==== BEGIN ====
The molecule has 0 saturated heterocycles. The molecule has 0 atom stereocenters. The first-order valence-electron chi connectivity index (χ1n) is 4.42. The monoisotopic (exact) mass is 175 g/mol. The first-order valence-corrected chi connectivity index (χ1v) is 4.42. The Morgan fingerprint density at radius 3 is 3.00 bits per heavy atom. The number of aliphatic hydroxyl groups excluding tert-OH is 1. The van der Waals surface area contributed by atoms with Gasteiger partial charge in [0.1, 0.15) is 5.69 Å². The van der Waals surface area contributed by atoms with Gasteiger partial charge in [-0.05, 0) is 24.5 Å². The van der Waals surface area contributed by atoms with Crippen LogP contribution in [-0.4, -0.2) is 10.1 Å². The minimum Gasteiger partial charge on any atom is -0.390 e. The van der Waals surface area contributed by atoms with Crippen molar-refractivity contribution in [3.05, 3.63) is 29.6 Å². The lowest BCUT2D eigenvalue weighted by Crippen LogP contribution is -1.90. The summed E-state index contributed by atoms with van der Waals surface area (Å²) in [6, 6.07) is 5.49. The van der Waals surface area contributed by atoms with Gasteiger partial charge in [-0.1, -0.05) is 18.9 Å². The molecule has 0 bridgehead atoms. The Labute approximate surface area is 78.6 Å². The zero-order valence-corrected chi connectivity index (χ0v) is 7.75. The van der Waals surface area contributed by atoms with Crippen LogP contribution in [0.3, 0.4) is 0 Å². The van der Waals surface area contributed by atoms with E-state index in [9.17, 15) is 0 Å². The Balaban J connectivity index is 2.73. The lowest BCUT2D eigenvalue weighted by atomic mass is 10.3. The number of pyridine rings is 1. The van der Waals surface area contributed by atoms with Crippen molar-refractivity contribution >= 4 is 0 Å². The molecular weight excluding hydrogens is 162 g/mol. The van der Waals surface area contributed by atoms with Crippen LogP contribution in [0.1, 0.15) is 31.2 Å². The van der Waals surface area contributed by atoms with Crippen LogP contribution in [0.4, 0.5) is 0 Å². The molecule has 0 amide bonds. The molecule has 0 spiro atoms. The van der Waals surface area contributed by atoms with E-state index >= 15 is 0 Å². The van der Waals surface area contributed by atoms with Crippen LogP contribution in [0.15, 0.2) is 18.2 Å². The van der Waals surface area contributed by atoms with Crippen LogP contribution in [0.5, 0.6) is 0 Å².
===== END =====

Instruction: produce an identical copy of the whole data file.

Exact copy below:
The molecule has 0 saturated heterocycles. The molecule has 0 atom stereocenters. The first-order valence-electron chi connectivity index (χ1n) is 4.42. The monoisotopic (exact) mass is 175 g/mol. The first-order valence-corrected chi connectivity index (χ1v) is 4.42. The Morgan fingerprint density at radius 3 is 3.00 bits per heavy atom. The number of aliphatic hydroxyl groups excluding tert-OH is 1. The van der Waals surface area contributed by atoms with Gasteiger partial charge in [0.1, 0.15) is 5.69 Å². The van der Waals surface area contributed by atoms with Gasteiger partial charge in [-0.05, 0) is 24.5 Å². The van der Waals surface area contributed by atoms with Crippen LogP contribution in [-0.4, -0.2) is 10.1 Å². The minimum Gasteiger partial charge on any atom is -0.390 e. The van der Waals surface area contributed by atoms with Crippen molar-refractivity contribution in [3.05, 3.63) is 29.6 Å². The lowest BCUT2D eigenvalue weighted by Crippen LogP contribution is -1.90. The summed E-state index contributed by atoms with van der Waals surface area (Å²) in [6, 6.07) is 5.49. The van der Waals surface area contributed by atoms with Gasteiger partial charge in [-0.1, -0.05) is 18.9 Å². The molecule has 0 bridgehead atoms. The Labute approximate surface area is 78.6 Å². The zero-order valence-corrected chi connectivity index (χ0v) is 7.75. The van der Waals surface area contributed by atoms with Crippen LogP contribution in [0.3, 0.4) is 0 Å². The van der Waals surface area contributed by atoms with E-state index in [9.17, 15) is 0 Å². The Balaban J connectivity index is 2.73. The lowest BCUT2D eigenvalue weighted by atomic mass is 10.3. The number of pyridine rings is 1. The van der Waals surface area contributed by atoms with Crippen molar-refractivity contribution >= 4 is 0 Å². The molecular weight excluding hydrogens is 162 g/mol. The van der Waals surface area contributed by atoms with Crippen LogP contribution in [0.1, 0.15) is 31.2 Å². The van der Waals surface area contributed by atoms with Crippen LogP contribution in [0.4, 0.5) is 0 Å². The molecule has 0 amide bonds. The molecule has 0 spiro atoms. The van der Waals surface area contributed by atoms with E-state index >= 15 is 0 Å². The van der Waals surface area contributed by atoms with Crippen LogP contribution in [0.15, 0.2) is 18.2 Å². The van der Waals surface area contributed by atoms with Crippen LogP contribution in [0.5, 0.6) is 0 Å².